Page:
Jim Lehrer Reportedly ‘Seething’ Over Criticisms Of Debate Questions, Lack Of Diversity Among Moderators


PBS host and debate moderator, Jim Lehrer, is ‘seething’ over criticisms already being directed at the Commission on Presidential Debates according to a report in the New York Times. From the topics to be discussed to the racial and demographic makeup of the moderators, many of the CPD’s choices have come under intense scrutiny. Lehrer is, reportedly, having none of it.

The CPD and the debates are already coming under fire from critics who do not see enough diversity in the lineup of moderators or the topics up for discussion.

The moderators for the three presidential debates and one vice presidential debate are all white this cycle and primarily male. Two women – CNN’s Candy Crowley and ABC News’ Martha Raddatz, will moderate a presidential and vice presidential debate, respectively. Frank Fahrenkopf, Republican co-chair of the CPD, told Poynter on Tuesday that this condition was the fault of the networks for having so few high-profile minorities on staff.

“The television industry has not done a very good job with diversity with regard to really having women, or blacks or Hispanics in leading situations,” Fahrenkopf told Poynter via telephone.

In addition, critics of the CPD are frustrated with the line of questioning set for the first debate which some say is too myopically focused on the economy. Concerned parents residing near the debate site in Denver, just months after the mass shooting in Centennial, Colorado, were disturbed that the CPD did not think gun violence merited discussion by the presidential candidates.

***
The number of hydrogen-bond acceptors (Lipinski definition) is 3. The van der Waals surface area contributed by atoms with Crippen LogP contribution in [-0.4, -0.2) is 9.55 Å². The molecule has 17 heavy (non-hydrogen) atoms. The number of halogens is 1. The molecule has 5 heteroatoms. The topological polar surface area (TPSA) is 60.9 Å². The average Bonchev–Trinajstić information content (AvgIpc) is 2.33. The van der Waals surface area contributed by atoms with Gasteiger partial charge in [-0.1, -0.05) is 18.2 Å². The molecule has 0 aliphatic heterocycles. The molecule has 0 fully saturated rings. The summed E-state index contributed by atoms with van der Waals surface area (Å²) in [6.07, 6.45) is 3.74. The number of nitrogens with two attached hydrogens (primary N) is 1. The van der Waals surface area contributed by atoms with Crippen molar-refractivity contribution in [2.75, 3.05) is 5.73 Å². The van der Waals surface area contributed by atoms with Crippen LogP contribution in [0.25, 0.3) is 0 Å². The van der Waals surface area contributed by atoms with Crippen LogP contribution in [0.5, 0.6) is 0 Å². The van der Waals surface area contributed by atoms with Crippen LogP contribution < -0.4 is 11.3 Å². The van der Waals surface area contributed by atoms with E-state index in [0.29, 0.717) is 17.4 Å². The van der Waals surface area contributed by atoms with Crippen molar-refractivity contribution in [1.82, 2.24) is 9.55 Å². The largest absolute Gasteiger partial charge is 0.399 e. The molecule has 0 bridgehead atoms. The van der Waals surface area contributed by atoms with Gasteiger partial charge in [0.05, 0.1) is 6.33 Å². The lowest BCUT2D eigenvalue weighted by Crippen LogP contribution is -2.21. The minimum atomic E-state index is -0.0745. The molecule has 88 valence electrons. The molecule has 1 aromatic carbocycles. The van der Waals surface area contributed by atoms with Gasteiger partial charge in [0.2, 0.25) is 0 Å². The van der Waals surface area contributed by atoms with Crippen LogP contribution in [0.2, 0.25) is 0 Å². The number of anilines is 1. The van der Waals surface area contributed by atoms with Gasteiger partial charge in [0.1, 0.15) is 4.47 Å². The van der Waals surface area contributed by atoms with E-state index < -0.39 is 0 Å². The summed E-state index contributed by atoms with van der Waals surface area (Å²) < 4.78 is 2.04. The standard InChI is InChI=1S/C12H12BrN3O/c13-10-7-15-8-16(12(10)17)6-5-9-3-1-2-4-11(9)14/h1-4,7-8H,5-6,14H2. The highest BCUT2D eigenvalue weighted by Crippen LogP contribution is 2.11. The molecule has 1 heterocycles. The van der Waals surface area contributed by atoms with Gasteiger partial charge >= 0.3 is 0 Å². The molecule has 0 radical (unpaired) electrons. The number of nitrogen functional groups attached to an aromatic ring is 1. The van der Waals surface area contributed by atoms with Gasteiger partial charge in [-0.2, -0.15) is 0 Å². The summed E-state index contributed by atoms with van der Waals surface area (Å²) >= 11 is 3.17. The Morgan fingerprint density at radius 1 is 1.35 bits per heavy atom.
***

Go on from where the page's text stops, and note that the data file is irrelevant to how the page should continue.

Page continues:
Lehrer spoke to the Times about the preemptive criticism and was described as seething with consternation.

But Mr. Lehrer, the former anchor of “PBS NewsHour,” has been seething. He said he was outraged by suggestions that he was a “safe” and uninspired choice to moderate the first of four debates. And he is offended by reports that questioned whether this — his 12th presidential debate — might be one too many.

“It’s a rough, rough world — I know that,” Mr. Lehrer said recently, his voice rising in exasperation. “And those of us who have decided to play in that world have to play by those rules. I’m susceptible to the same smears as anyone else.”

h/t Huffington Post

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An experienced broadcaster and columnist, Noah Rothman has been providing political opinion and analysis to a variety of media outlets since 2010. His work has appeared in a number of political opinion journals, and he has shared his insights with television and radio personalities across the country.